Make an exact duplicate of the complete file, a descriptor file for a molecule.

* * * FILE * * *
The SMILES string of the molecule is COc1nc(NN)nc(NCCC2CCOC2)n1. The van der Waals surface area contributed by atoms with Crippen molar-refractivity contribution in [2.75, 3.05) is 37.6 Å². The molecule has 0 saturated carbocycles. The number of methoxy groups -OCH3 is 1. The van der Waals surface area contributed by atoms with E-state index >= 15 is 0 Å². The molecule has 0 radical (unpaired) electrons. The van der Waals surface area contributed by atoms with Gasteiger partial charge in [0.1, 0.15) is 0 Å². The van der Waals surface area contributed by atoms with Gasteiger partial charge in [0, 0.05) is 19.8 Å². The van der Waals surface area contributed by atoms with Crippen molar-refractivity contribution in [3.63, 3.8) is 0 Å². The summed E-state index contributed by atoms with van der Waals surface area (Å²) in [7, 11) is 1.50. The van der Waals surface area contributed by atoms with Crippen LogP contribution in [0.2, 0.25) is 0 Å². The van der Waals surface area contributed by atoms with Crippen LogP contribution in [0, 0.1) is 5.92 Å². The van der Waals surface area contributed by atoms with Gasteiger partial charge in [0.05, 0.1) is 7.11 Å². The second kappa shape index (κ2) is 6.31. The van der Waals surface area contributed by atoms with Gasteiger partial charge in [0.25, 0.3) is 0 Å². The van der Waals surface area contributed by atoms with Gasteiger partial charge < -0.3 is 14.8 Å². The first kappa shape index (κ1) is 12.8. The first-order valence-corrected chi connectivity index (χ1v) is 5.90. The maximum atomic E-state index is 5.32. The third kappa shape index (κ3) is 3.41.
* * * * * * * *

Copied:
The SMILES string of the molecule is COc1nc(NN)nc(NCCC2CCOC2)n1. The van der Waals surface area contributed by atoms with Crippen molar-refractivity contribution in [2.75, 3.05) is 37.6 Å². The molecule has 0 saturated carbocycles. The number of methoxy groups -OCH3 is 1. The van der Waals surface area contributed by atoms with E-state index >= 15 is 0 Å². The molecule has 0 radical (unpaired) electrons. The van der Waals surface area contributed by atoms with Gasteiger partial charge in [0.1, 0.15) is 0 Å². The van der Waals surface area contributed by atoms with Gasteiger partial charge in [0, 0.05) is 19.8 Å². The van der Waals surface area contributed by atoms with Crippen molar-refractivity contribution in [3.63, 3.8) is 0 Å². The summed E-state index contributed by atoms with van der Waals surface area (Å²) in [7, 11) is 1.50. The van der Waals surface area contributed by atoms with Crippen LogP contribution in [0.2, 0.25) is 0 Å². The van der Waals surface area contributed by atoms with Crippen LogP contribution in [0, 0.1) is 5.92 Å². The van der Waals surface area contributed by atoms with Gasteiger partial charge in [0.05, 0.1) is 7.11 Å². The second kappa shape index (κ2) is 6.31. The van der Waals surface area contributed by atoms with Gasteiger partial charge in [0.25, 0.3) is 0 Å². The van der Waals surface area contributed by atoms with Gasteiger partial charge < -0.3 is 14.8 Å². The first kappa shape index (κ1) is 12.8. The first-order valence-corrected chi connectivity index (χ1v) is 5.90. The maximum atomic E-state index is 5.32. The third kappa shape index (κ3) is 3.41.